Let's Listen: Remembering the suggestion that perhaps these new designs just might need a distinctly longer break-in period than usual for Grado, I started out listening quietly and casually. That didn't last for too long -- I was being drawn into the music! For the most part I simply was not into my critical comparative mode. There certainly was nothing wrong with the sound reaching my ears: I mean like nothing whatsoever wrong! If there had been a break-in period, it was relatively subtle, and did not exceed four to five hours. I had been doing comparisons of some new interconnects and had been spending a great deal of time finalizing the adjustments for my new speaker system, the superb Genesis V. It has four separate adjustments for the woofer section alone, a tweaker's delight and ultimately a music lover's also. In actuality, the aforementioned adjustments for the Genesis V are subwoofer adjustments and then some. Each cabinet contains four metal-coned bass drivers with the cleanest, detailed and most extended bass response ever. I set the low end to roll off below 18 Hz (yes, there is a low end rolloff adjustment as well as for upper end of the subwoofer drivers) and the result is flat response in my room to just below 20 Hz. That's better than any separate subwoofer I've heard! With those items pretty much out of the way, it was a pleasant feeling to just sit back and listen and listen with no other purpose at hand. Eventually I got into my reviewer's mode, but it was tougher to do than usual; that should give you a hint of what's to come.

The first group of records I pulled out featured vocalists, two of each gender. I think that group totaled about four records. They were Cat Stevens's Teaser and Firecat (British Island ILPS #19154), another of Gordon Lightfoot's gems, Summertime Dream (Warner/Reprise #MS 2246)(I particularly enjoy the title song and the ballad "The Wreck of the Edmund Fitzgerald"), Jennifer Warnes's Famous Blue Raincoat (Cypress #661 111-1), and Judy Collins's Judith (Elektra #7E-1032). All these recordings sounded better than I've ever heard in my home. Tonally, there was only a little change from Grado's cheaper Platinum model and an additional touch or two more from the new top Shure model, which has been voiced to sound closer to "Grado sound" than any of the old Shures were.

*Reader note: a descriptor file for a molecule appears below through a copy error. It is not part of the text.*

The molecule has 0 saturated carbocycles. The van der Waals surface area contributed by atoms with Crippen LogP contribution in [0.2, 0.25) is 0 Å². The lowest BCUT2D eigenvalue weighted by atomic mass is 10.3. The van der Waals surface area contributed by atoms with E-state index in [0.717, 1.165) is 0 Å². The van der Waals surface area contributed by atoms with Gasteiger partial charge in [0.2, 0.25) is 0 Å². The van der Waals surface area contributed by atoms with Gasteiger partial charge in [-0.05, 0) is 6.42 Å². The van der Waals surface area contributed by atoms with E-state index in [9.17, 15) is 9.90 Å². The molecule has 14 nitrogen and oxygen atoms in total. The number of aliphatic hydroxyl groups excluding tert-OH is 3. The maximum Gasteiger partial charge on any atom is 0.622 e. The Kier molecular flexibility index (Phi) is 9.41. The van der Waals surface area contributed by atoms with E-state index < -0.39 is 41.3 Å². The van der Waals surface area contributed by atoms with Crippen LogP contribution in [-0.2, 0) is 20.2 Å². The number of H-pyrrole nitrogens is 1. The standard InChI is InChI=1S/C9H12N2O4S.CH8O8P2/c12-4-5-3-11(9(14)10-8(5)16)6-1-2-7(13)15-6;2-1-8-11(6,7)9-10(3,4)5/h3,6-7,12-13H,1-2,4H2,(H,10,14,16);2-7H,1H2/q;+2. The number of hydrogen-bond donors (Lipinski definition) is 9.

However, a number of other differences of greater importance were occurring concomitantly. There was definitely a very real sense of ease and smoothness occurring, a lack of audible strain. At the same there was more overall detail being revealed, as if it had been previously veiled. Overall dynamics were relatively little changed, but the so-called microdynamics were noticeably improved, resulting in my being able to hear more separate instruments, even in background accompaniments. Yes, I could call the overall sound more nearly real or natural. Going back to the cheaper pickups made these differences even more readily apparent. The price increase for this improvement is a factor of four. Was the performance increase that great? Of course not; even less than double, but always there and readily noticeable. Using a Sony or Technics receiver for example, or an inexpensive turntable setup, obscures most of this improvement. Tone controls, used with our $ensible Standard pick-ups, simply are no help in trying to match the beautifully musical sounds flowing from The Reference by Grado. Only you can decide if it's worth the large price differential. But there is no doubt, if the rest of your equipment is up to par, the resultant sound quality rises to a higher level than available from our recommended $250 to $300 selections. Do not borrow one from your local dealer to try at home, unless you're prepared to shell out the money for it. You're likely to find out, as I did, that it's downright addictive. Luckily, it's good for you and the music.

Next I pulled out my favorite small-combo jazz album, Oscar Peterson and Trio's We Get Requests (Verve #V6-8606). Results here were similar to those from the vocal recordings I mentioned, and then some, with this particularly well recorded LP. There was even greater improvement in the mid and low bass. How good can it get? I don't ever recall hearing bassist Ray Brown sound so good on any system! The bass response was more extended and detailed than ever. While typing away on the last revision (I hope!) of this article I went in and started this album spinning again. "Wow," simply "wow," was my studied reaction. Remember, until very recently I was pretty much buried, listening for small and sometimes absent differences between a number of interconnects. At the same time I was really snowed under tweaking the many adjustments on the Genesis speakers. In other words, I had been so busy listening to the trees that I did not hear the forest.